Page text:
SEOUL (Reuters) - South Korea’s exports likely shrunk for a sixth straight month in August, as effects from fewer working days outweighed a gradual recovery in global demand as more countries relax coronavirus lockdowns, a Reuters poll showed on Friday.
August shipments were expected to have contracted 11.5% from a year earlier, according to a median estimate of a Reuters poll of 11 economists, compared with a 7.0% drop in preliminary data for the first 20 days of the month and a 7.1% decline in July.
There were 22 working days in August, 1.5 days less than last year.
“The sharper decline in August exports is due to fewer working days ... The average per-day exports, however, were seen shrinking at a slower pace, underpinning continued recovery momentum,” said Lee Sang-jae, economist at Eugene Investment & Securities.
Other economists also believe exports are slowly turning the corner, given improving demand from the nation’s major trading partners China and the United States, particularly for electronics.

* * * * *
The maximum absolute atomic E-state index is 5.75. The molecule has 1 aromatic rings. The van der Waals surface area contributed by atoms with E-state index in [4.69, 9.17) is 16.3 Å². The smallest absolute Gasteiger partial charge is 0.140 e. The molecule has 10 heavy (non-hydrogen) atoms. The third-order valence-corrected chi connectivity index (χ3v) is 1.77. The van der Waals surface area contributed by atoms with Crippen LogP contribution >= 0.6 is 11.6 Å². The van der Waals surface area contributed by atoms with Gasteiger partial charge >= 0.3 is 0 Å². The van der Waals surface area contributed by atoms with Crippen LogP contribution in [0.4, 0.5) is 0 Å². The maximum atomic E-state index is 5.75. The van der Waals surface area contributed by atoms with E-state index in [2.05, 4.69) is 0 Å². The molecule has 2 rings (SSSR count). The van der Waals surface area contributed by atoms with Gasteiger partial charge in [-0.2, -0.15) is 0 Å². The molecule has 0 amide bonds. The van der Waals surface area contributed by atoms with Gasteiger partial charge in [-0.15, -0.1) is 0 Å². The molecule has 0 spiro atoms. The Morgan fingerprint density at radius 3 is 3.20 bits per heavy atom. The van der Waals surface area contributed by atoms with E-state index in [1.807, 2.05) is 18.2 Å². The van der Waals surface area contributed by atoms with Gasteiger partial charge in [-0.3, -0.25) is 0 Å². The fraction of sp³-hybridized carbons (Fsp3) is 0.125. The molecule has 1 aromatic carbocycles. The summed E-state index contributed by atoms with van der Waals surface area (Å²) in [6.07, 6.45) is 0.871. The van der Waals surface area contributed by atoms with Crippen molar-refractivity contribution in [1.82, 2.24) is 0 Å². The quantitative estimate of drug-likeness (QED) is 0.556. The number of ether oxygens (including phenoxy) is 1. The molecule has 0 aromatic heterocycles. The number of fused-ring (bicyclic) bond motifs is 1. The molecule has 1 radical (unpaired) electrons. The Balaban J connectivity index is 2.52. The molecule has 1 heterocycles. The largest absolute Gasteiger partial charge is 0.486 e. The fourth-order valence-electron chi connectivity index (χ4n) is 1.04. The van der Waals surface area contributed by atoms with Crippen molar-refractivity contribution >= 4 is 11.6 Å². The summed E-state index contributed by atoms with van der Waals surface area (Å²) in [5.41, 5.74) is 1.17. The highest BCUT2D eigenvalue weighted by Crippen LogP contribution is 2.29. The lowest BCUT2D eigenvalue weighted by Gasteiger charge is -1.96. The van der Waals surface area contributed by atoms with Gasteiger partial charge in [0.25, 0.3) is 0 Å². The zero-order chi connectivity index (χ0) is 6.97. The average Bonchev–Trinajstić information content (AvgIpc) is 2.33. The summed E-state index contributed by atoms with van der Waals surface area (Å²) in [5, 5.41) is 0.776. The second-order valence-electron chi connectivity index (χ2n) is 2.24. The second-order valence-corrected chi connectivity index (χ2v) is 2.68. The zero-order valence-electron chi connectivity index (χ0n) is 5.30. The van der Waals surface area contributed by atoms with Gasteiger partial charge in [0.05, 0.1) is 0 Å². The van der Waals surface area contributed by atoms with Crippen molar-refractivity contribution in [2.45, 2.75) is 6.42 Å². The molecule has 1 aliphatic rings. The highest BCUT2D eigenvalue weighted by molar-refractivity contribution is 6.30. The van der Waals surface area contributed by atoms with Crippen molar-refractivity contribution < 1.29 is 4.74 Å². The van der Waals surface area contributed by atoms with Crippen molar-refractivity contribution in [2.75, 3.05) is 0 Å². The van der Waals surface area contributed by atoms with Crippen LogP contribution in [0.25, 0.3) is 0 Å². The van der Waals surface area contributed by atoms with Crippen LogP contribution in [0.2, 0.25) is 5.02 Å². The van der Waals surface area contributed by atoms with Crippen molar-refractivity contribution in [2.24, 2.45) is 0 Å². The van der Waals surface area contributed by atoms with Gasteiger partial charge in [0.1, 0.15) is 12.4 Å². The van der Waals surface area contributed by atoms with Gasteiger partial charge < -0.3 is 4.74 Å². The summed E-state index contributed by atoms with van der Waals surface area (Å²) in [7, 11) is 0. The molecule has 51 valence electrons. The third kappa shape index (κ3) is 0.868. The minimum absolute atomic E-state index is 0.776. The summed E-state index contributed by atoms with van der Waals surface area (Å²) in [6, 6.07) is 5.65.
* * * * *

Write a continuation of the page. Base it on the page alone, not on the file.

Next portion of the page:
South Korea’s economy relies heavily on trade, with exports and imports accounting for 63.7% of its 2019 nominal GDP.
On Thursday, the Bank of Korea sharply downgraded its 2020 economic projection to a 1.3% contraction, the worst in more than two decades, from a previous forecast for a 0.2% decline, given a resurgence in virus infections.
South Korea has reported triple-digit daily jumps in new cases for over two weeks, but the government stopped short of shifting the country up to the highest level of social distancing measures on Friday, as it stood cautious about further economic fallout.
August imports were expected to tumble 15.2% year-on-year, far worse than a 11.6% plunge in July.
“Imports will continue to shrink by a double-digit rate as a resurgence in coronavirus slows recovery in domestic demand,” said Ha Keon-hyeong, Shinhan Investment Corp economist.
Meanwhile, 10 economists predicted industrial output in July would rise by a seasonally adjusted 1.9% month-on-month, slower than 7.2% in June, but they worry data going forward may worsen, reflecting the virus spread.
Ten economists also estimated consumer prices would rise a median 0.4% in August from a year earlier, faster than 0.3% in the previous month.
Reporting by Joori Roh; Editing by Kim Coghill
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